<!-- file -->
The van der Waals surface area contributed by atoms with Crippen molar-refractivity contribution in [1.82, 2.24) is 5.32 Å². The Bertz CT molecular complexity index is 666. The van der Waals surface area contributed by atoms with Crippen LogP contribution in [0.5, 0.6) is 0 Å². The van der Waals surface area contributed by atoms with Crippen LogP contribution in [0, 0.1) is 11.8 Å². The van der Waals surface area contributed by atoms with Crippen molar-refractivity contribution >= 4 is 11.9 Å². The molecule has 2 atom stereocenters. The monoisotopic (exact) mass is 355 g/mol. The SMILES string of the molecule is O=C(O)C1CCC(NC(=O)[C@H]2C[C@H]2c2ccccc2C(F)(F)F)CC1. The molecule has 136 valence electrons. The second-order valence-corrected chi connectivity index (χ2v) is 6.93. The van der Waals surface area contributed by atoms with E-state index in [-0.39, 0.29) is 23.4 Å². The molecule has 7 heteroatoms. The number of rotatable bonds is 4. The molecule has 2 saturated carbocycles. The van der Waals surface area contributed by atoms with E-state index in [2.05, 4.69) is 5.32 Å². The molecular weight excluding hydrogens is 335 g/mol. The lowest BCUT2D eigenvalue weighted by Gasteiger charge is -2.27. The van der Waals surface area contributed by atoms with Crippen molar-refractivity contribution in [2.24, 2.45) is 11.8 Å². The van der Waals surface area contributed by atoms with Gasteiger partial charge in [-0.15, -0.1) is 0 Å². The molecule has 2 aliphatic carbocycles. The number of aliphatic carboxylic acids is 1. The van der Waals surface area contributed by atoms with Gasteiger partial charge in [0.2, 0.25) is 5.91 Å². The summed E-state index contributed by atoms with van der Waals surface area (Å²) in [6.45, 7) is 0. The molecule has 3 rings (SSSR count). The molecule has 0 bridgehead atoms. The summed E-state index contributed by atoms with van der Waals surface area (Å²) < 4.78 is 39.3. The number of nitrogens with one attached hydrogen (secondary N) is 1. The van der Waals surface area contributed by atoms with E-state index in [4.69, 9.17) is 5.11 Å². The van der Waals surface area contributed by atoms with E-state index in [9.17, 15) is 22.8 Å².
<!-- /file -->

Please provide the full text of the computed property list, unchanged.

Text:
The van der Waals surface area contributed by atoms with Crippen molar-refractivity contribution in [1.82, 2.24) is 5.32 Å². The Bertz CT molecular complexity index is 666. The van der Waals surface area contributed by atoms with Crippen LogP contribution in [0.5, 0.6) is 0 Å². The van der Waals surface area contributed by atoms with Crippen LogP contribution in [0, 0.1) is 11.8 Å². The van der Waals surface area contributed by atoms with Crippen molar-refractivity contribution >= 4 is 11.9 Å². The molecule has 2 atom stereocenters. The monoisotopic (exact) mass is 355 g/mol. The SMILES string of the molecule is O=C(O)C1CCC(NC(=O)[C@H]2C[C@H]2c2ccccc2C(F)(F)F)CC1. The molecule has 136 valence electrons. The second-order valence-corrected chi connectivity index (χ2v) is 6.93. The van der Waals surface area contributed by atoms with E-state index in [-0.39, 0.29) is 23.4 Å². The molecule has 7 heteroatoms. The number of rotatable bonds is 4. The molecule has 2 saturated carbocycles. The van der Waals surface area contributed by atoms with E-state index in [2.05, 4.69) is 5.32 Å². The molecular weight excluding hydrogens is 335 g/mol. The lowest BCUT2D eigenvalue weighted by Gasteiger charge is -2.27. The van der Waals surface area contributed by atoms with Crippen molar-refractivity contribution in [2.24, 2.45) is 11.8 Å². The van der Waals surface area contributed by atoms with Gasteiger partial charge in [-0.15, -0.1) is 0 Å². The molecule has 2 aliphatic carbocycles. The number of aliphatic carboxylic acids is 1. The van der Waals surface area contributed by atoms with Gasteiger partial charge in [0.2, 0.25) is 5.91 Å². The summed E-state index contributed by atoms with van der Waals surface area (Å²) in [6.45, 7) is 0. The molecule has 3 rings (SSSR count). The molecule has 0 bridgehead atoms. The summed E-state index contributed by atoms with van der Waals surface area (Å²) < 4.78 is 39.3. The number of nitrogens with one attached hydrogen (secondary N) is 1. The van der Waals surface area contributed by atoms with E-state index in [4.69, 9.17) is 5.11 Å². The van der Waals surface area contributed by atoms with E-state index in [9.17, 15) is 22.8 Å².